Baldbrood

 

Waxmoth:  Galleria mellonella or Achroia Gresella

The most common occurrence of Baldbrood is caused by waxmoth larvae tunnelling underneath the cappings of sealed brood.  The bees will tear down the cappings to clean away the debris left behind leaving the pupae exposed.  Most of the exposed pupae will usually emerge as fully developed adults although some may be malformed.

When caused by waxmoth larvae, the pattern will be linear, otherwise if the pattern is random, this may be a result of the queen.  The waxmoth larvae can often be traced and located underneath cappings that are a little paler than normal.

 

TREATMENT:  If the condition is the result of a genetic trait of the queen, then re-queening will normally eradicate the condition.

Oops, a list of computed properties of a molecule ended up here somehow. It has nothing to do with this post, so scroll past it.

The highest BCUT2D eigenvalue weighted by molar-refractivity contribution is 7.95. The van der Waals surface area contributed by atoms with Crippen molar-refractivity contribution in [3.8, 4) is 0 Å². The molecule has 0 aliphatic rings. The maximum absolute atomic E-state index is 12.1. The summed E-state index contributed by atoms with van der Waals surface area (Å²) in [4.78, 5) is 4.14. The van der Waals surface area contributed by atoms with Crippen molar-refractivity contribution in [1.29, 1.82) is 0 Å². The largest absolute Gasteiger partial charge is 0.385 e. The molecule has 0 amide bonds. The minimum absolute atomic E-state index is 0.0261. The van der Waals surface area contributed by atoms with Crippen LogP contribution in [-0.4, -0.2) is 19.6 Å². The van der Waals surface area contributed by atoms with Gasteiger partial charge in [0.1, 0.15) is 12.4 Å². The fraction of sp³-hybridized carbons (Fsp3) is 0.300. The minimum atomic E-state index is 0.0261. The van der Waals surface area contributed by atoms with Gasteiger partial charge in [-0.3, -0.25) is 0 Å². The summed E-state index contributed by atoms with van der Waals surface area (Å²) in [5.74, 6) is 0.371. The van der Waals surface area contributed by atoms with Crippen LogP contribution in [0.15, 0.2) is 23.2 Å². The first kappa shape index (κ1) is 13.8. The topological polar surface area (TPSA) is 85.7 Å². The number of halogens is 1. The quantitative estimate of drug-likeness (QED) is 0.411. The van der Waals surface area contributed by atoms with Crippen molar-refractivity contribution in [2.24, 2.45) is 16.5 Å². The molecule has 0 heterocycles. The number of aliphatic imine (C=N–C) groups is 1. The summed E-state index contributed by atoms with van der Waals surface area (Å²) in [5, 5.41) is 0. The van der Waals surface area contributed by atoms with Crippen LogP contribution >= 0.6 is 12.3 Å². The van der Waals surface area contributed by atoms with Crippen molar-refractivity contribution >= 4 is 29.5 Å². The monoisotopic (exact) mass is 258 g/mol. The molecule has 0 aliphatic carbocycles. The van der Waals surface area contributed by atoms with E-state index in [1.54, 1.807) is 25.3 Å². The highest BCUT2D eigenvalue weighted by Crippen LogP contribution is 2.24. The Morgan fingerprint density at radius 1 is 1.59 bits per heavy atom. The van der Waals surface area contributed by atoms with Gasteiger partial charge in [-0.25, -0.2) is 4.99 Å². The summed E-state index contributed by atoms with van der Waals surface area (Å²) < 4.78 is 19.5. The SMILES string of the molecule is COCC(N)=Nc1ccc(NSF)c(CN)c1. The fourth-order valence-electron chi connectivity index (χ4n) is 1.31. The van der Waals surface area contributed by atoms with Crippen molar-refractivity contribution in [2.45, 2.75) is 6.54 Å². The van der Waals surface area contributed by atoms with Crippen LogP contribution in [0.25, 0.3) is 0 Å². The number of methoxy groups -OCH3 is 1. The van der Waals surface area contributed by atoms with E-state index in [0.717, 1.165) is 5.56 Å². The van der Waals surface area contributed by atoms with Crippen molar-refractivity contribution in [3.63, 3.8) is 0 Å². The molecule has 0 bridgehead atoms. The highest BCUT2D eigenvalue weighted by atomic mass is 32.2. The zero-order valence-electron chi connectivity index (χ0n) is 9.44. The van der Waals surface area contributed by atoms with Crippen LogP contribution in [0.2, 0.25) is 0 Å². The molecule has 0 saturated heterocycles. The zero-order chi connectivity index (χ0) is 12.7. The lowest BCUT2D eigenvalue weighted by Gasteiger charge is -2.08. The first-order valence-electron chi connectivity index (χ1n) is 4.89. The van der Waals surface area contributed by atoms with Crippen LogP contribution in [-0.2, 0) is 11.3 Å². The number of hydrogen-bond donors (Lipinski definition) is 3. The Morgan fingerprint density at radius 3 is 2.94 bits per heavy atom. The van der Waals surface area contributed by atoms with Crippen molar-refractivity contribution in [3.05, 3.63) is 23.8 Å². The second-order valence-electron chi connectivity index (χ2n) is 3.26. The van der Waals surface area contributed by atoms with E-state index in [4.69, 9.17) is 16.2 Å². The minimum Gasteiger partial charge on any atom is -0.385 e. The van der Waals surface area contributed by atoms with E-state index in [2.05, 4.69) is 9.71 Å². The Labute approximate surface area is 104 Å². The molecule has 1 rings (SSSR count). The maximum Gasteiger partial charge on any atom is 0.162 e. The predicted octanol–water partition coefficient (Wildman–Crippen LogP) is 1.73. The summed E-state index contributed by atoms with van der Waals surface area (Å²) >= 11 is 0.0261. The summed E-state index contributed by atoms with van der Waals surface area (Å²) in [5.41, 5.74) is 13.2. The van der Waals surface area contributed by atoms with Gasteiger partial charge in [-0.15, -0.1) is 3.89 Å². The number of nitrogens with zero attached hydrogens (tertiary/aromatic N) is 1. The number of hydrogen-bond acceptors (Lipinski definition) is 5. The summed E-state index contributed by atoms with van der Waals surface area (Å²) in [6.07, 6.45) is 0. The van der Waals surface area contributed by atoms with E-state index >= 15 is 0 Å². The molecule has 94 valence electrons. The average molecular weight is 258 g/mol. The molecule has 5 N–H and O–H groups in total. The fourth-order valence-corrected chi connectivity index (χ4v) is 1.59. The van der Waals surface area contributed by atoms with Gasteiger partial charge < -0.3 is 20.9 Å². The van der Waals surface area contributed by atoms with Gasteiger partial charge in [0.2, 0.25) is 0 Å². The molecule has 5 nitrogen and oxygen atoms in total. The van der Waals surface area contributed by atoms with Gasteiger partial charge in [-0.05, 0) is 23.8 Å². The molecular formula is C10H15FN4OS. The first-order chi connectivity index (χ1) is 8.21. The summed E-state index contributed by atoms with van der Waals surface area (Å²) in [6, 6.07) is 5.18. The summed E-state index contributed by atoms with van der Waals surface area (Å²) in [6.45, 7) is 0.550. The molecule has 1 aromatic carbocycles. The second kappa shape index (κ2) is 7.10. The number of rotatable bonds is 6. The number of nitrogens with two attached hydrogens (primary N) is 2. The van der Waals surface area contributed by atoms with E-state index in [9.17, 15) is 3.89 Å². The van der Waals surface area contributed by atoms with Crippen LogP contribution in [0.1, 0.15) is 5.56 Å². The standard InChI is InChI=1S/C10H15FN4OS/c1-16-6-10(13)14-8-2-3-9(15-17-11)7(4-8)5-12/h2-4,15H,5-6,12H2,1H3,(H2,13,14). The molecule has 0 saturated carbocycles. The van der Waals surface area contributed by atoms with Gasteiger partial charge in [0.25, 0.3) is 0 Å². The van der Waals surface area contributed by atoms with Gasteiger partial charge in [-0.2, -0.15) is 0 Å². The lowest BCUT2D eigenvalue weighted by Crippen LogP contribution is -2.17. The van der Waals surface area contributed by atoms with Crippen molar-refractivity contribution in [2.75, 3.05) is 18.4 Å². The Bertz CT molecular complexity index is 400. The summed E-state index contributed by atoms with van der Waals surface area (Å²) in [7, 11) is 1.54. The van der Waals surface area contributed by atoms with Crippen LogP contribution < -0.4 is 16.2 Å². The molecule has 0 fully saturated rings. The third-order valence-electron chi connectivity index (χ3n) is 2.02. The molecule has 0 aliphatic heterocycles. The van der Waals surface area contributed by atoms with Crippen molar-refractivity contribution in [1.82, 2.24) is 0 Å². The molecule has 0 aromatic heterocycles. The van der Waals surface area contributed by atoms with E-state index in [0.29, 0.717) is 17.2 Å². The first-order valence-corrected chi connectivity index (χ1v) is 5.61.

Visual Indications of Bald Brood

Waxmoth pattern

In this image, the uncapped brood is the indirect result of waxmoth tunnelling through the brood nest in straight lines.

Bees will have uncapped the cells to clean them up.

Queen issue?

When a baldbrood pattern is more random, and there is no evidence of an infestation of waxmoth, then the cause may well be in the genetics of the queen.

Re-queening with a queen of known good stock will usually cure the problem.